Ravens quarterback Joe flacco is sacked by the Browns'… (Lloyd Fox, Baltimore Sun )
It was inevitable. As soon as the Ravens endured a losing streak without Ray Lewis, there was going to be a barrage of questions about leadership.
But after eight games, the most pressing issue for the Ravens is where are the playmakers?
Questions about the offensive line, secondary, quarterback Joe Flacco and running back Ray Rice are legitimate, but the Ravens (3-5) have lost four games by 14 total points.
Questions are also pouring in about the team's lack of enthusiasm, focus and intensity, but these wouldn't be areas of concern if the Ravens had some playmakers.
Where are they?
"There's a lot of unseen improvement in there when you study the tape," Ravens coach John Harbaugh said. "I've got a lot of optimism; we do as a team. But, we'd sure like to get it going and build some confidence and see our guys starting to make some plays. We believe we can do that. So, we'll just keep working toward that and we'll be looking for a breakout here."
Instead, the Ravens have had only three playmakers this season in Flacco, wide receiver Torrey Smith and outside linebacker Terrell Suggs.
If the Ravens had a playmaker in the middle on defense, maybe he could have caused a turnover when the Pittsburgh Steelers were gutting them in the fourth period. If the Ravens had another playmaker on offense, they wouldn't be ranked No. 13 in red zone offense.
When was the last time a Ravens cornerback or safety read or jumped a route and had a pick 6? They had several opportunities Sunday against the Cleveland Browns, but it was the Browns who made plays, not the Ravens.
Rice has disappeared from the offense. Jacoby Jones hasn't provided a kickoff or punt return for a touchdown. Ray Lewis didn't play last week, but had the same amount of tackles as Elvis Dumervil. Shoot, even punter Sam Koch can't deliver anymore in crunch time.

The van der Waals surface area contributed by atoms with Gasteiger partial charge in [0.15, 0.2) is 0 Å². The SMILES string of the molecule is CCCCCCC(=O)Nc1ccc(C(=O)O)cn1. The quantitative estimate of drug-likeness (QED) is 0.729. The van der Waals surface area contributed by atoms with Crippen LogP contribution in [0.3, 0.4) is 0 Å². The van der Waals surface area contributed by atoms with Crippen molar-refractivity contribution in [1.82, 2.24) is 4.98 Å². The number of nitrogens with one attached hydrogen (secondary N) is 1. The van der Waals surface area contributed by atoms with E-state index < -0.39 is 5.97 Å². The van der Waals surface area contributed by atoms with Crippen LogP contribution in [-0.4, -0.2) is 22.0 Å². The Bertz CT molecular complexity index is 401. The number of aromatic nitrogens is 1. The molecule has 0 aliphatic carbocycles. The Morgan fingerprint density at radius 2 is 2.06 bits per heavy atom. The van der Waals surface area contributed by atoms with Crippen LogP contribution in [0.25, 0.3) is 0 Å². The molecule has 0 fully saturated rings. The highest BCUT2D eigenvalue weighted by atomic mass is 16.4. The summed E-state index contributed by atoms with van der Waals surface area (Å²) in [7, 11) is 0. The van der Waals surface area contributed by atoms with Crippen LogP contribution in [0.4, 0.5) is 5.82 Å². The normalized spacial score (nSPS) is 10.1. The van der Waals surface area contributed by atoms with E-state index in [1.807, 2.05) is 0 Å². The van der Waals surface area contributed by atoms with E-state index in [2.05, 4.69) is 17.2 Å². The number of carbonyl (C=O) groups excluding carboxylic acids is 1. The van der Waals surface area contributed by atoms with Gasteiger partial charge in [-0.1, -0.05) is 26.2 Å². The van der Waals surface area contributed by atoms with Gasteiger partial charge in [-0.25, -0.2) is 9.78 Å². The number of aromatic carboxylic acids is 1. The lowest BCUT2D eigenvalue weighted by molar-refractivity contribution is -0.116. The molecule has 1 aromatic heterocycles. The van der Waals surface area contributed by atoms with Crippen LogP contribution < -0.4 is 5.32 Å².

Where are the playmakers?
"It's always frustrating. You've got to win games," Suggs said. "They're on scholarship, too, so to say — the opposing team — and they're making plays. It's just one of those things. You've just got to get after it and do it."
Leadership and play making ability virtually go hand in hand. Lewis always had leadership ability, but he didn't get respect until he started making plays. No one thought Smith was much of a leader when he was dropping balls during his rookie season, but now he has become a face of the organization.
He makes plays.
The leadership stuff is overrated. You make plays, you basically become a leader. There are different scenarios depending on positions, but the picture is pretty clear. New England Patriots quarterback Tom Brady is a leader. San Francisco 49ers tight end Vernon Davis is a leader and so is Indianapolis Colts defensive end Robert Mathis and Cincinnati Bengals defensive lineman Geno Atkins.
They make plays.
So if a team needs excitement, return an interception for a touchdown. If it needs passion, come up with the big hit on a goal line stand in the fourth quarter. If it wants a momentum changer, have a long touchdown off a run, pass or return.
The Ravens had these types of guys a year ago.
Wide receiver Anquan Boldin and tight end Dennis Pitta could deliver big plays, especially inside the red zone. You could just split Smith outside, and put either Boldin or Pitta in the slot and either throw the skinny post or a back shoulder fade.
Go fetch. Touchdown.
Boldin is now in San Francisco, and Pitta is still recovering from a hip injury.
On defense, the Ravens had safety Bernard Pollard and inside linebacker Dannell Ellerbe to go with Suggs. Ellerbe simply ate up everything on the inside that Lewis could no longer cover, and Pollard hit anything near him.
Pollard didn't make big plays, but delivered big hits. Ask the New England Patriots. Against Cleveland Sunday, young receivers Josh Gordon and Greg Little wouldn't have been coming across the middle and snatching passes. Pollard would have stopped that nonsense by halftime.
But Ellerbe is now in Miami and Pollard in Tennessee. The Ravens have lost their impact players because of salary cap concerns, injuries or internal matters.
The big plays are gone.
The Ravens are in a three way tie for No. 21 as far as giveaways (13) and takeaways (10). Offensively, they are No. 13 as far as red zone efficiency and are averaging only 2.8 yards per carry. Flacco is the No. 29th rated quarterback as far as third down passing rating and Rice is the No. 42 in the NFL as far as rushing.
"It's the National Football League, and most all the games are going to be close," Harbaugh said. "And the difference is winning the close games. When you look at the teams that have the winning records, they've won the close games. There are exceptions. Denver has had a lot of high-scoring games, but most of the teams are winning close games. We've done that in the past. We have to do that again."
The Ravens can focus on a lot of things. They can change schemes, personnel and formations. They can move coaches around and study film 12 hours a day, but the bottom line for any coach is to have his team in position to win in the final seven minutes of any game.
And then somebody has to make a play.
But….where are the playmakers?